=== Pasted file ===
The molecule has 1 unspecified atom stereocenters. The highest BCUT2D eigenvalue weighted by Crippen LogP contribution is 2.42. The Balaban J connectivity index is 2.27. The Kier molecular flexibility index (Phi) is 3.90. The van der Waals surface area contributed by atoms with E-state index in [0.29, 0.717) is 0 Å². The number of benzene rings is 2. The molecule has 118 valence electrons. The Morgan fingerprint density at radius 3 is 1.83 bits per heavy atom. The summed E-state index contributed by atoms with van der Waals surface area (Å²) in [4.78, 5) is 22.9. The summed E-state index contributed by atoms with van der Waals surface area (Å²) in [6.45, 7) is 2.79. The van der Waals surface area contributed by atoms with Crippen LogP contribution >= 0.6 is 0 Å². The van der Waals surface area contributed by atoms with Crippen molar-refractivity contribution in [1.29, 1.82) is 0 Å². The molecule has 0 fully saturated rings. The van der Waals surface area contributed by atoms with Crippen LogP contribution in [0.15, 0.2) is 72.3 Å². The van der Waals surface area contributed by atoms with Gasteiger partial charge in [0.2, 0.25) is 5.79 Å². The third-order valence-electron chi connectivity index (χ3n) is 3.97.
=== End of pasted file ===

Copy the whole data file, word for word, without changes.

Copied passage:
The molecule has 1 unspecified atom stereocenters. The highest BCUT2D eigenvalue weighted by Crippen LogP contribution is 2.42. The Balaban J connectivity index is 2.27. The Kier molecular flexibility index (Phi) is 3.90. The van der Waals surface area contributed by atoms with E-state index in [0.29, 0.717) is 0 Å². The number of benzene rings is 2. The molecule has 118 valence electrons. The Morgan fingerprint density at radius 3 is 1.83 bits per heavy atom. The summed E-state index contributed by atoms with van der Waals surface area (Å²) in [4.78, 5) is 22.9. The summed E-state index contributed by atoms with van der Waals surface area (Å²) in [6.45, 7) is 2.79. The van der Waals surface area contributed by atoms with Crippen LogP contribution >= 0.6 is 0 Å². The van der Waals surface area contributed by atoms with Crippen molar-refractivity contribution in [1.29, 1.82) is 0 Å². The molecule has 0 fully saturated rings. The van der Waals surface area contributed by atoms with Crippen LogP contribution in [0.15, 0.2) is 72.3 Å². The van der Waals surface area contributed by atoms with Gasteiger partial charge in [0.2, 0.25) is 5.79 Å². The third-order valence-electron chi connectivity index (χ3n) is 3.97.